Tuesday, June 26, 2007

Big Brother the Robot

For a time in the 1960s, George Orwell's novel 1984 was required reading in most U. S. high schools. The dystopia Orwell wrote back in 1949 described how a despotic police state could use a then-new technology called television to spy on its citizenry. Always alert to the ways that politicians tend to distort language, Orwell coined the phrase "Big Brother" to show how an intrusive and freedom-expunging government might try to put these activities in a good light. The leaders who proclaimed that "Big Brother is watching you" intended to sound reassuring, but the context of the novel makes it clear that being watched by Big Brother was the last thing most people wanted.

The fact is, we have gone a long way down the very road Orwell cautioned us about. To see what I mean, try counting the number of cameras you see in a typical day. If you go to an ATM, you can rest assured your portrait resides in some bank's data bank showing who got your cash. Any time you step into a convenience store, a grocery, hardware store, or these days any establishment bigger than a guy selling newspapers on the corner, your visage is snapped by security cameras. And if the guy selling newspapers has a cell phone, he can take your picture too.

In England, the constabulary has gone the rest of the way to 1984 by installing speakers next to cameras in public places. Right now they're being used to chastise litterbugs and other nuisance violators. Don't drop an empty fish-and-chips bag on the sidewalk in Middlesbrough—you're likely to hear a disembodied voice call out, "Will the gentleman in the blue button-down sweater and hushpuppies kindly pick up his refuse and deposit it in the nearest receptacle?" Evidently, the glares of other passersby are more effective than the presence of a bobby in making miscreants toe the line. Reaction has been varied, but since the English have already gotten used to one of the highest densities of closed-circuit TVs in the world, this next step seems likely to spread too.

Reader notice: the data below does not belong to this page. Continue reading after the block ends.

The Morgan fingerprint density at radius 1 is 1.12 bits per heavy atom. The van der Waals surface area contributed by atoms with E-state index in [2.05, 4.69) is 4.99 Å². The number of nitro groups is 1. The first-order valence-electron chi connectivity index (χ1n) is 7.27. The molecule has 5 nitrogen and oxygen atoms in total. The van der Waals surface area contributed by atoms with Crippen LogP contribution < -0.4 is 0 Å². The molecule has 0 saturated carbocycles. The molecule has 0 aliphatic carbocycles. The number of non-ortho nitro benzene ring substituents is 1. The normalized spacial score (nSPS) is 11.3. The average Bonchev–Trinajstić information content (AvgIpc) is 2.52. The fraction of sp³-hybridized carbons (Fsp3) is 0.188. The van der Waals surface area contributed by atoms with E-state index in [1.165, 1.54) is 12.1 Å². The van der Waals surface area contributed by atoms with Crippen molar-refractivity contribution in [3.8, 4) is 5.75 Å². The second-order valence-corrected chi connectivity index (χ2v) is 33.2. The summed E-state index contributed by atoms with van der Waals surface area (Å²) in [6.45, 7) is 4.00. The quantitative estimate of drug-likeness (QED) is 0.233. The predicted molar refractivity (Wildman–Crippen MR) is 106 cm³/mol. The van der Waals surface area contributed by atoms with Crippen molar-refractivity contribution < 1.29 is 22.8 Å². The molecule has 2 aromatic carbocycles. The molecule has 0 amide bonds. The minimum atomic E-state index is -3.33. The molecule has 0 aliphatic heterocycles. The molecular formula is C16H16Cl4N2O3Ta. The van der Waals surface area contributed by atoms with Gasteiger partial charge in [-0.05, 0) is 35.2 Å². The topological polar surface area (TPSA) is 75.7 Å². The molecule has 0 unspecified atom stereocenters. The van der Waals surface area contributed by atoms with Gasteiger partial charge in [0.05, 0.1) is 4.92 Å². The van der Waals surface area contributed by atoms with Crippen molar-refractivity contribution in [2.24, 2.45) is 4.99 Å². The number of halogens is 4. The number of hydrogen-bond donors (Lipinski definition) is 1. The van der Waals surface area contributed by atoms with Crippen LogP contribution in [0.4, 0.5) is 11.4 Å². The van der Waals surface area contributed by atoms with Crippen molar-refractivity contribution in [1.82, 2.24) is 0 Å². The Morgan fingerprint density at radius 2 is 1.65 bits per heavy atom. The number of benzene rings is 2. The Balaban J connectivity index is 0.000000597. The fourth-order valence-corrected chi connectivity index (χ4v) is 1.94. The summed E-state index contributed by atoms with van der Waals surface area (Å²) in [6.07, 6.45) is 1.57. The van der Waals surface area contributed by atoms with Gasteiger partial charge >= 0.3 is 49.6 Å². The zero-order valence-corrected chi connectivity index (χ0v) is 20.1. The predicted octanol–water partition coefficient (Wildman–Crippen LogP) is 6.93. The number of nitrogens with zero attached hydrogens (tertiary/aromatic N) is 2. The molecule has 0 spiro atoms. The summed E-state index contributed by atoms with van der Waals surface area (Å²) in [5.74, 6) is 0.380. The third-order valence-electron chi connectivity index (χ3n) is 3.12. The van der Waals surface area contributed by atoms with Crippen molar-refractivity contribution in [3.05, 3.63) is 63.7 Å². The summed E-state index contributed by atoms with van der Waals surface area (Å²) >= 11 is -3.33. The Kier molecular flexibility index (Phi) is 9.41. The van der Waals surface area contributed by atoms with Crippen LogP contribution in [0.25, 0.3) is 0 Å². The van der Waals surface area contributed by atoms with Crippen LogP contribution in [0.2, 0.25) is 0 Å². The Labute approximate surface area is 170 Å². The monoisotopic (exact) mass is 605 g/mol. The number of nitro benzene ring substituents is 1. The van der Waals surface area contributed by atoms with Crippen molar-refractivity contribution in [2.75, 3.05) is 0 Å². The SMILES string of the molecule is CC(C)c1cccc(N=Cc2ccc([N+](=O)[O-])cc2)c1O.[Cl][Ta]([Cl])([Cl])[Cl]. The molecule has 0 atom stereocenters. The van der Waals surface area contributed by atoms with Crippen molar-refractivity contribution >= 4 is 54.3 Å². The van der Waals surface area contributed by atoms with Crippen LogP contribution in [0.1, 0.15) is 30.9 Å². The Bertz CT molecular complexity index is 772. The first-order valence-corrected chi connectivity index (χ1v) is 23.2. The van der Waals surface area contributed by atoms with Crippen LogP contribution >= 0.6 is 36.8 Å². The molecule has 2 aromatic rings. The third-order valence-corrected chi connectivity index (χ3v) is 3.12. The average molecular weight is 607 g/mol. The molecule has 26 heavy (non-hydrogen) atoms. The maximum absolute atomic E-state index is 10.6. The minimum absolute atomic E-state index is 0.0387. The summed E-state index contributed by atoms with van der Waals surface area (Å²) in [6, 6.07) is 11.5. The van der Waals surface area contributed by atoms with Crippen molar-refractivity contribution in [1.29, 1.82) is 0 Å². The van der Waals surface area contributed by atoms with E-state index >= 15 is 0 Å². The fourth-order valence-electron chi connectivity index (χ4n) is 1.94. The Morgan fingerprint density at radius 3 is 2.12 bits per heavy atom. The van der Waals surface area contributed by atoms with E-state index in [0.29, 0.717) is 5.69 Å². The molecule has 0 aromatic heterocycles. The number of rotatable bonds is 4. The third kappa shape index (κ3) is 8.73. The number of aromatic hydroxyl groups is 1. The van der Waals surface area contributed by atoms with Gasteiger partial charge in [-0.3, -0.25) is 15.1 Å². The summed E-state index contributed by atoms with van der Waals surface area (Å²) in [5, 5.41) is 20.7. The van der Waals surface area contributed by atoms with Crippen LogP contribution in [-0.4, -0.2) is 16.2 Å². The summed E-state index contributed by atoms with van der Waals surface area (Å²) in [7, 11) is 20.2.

It used to be argued that the Orwellian vision of spy cameras everywhere was silly, because to be effective you'd need a person watching every camera, and unless you had one half of the country spying on the other half, the system wouldn't work. That was before the age of digital video storage and analysis. Image processing technology is now so advanced that computers can be enlisted as robotic pre-screeners, serving up only the suspicious scenes to their human masters. So that argument is out the window these days. And spy robots are no longer tied to one place. At a meeting to demonstrate high-tech rescue robots at Texas A&M's Engineering Extension Service at College Station, Texas, last week, a German development called the AirRobot flew around taking pictures of imitation disaster sites and radioing them to operator Thomas Meyer. Think a toy radio-controlled helicopter, but equipped with four propellers, video, and infrared cameras. Before you rush out and buy one to fly over the nearest nude beach, be warned that Meyer does not sell to individuals—only to organizations that he considers qualified to use the technology responsibly.

And that is the question to consider: what is the responsible use of today's increasingly powerful visual spying technology? A fire chief who uses an AirRobot to find people trapped in an otherwise inaccessible location is certainly a responsible user. A bank that uses its ATM camera to catch the guy who stole your bank card—that's responsible too. So far, there haven't been many major scandals or Enron-type prosecutions based on someone misusing spy technology. The cases that have come up usually involve peeping toms who leave wireless video cameras in women's bathrooms and so on. This is bad behavior, but it isn't going to bring down the Republic.

The thing Orwell saw the Soviet Union doing, and the thing he wanted to warn the free world about, was the institutional and governmental misuse of spy hardware. In a well-functioning democracy, if the people get tired of governmental spying on them, they can do something about it, but only if they know about what's going on and if the government responds to their protests. But in dictatorships and regimes such as North Korea's, where privacy is highly restricted or simply ignored, technology is handing new weapons to those who are most happy to exploit it for their own nefarious ends.

I teach a class about electronic communications, and in the first session I define a communications system for the students. You have a true communications system only if there is a person at one end originating some information, and a person at the other end receiving it. Spy technology is a kind of communications system, although with an unaware or unwilling person on the sending end. I don't personally view the proliferation of security cameras in the U. S. as that much of a problem, mainly because the people watching them—most of them working for private firms, not the government—are generally trustworthy and have my own best interests in mind. But if we ever embark on a large-scale program that enables the government to spy on the public, I'll haul out my old paperback copy of 1984 and start comparing notes.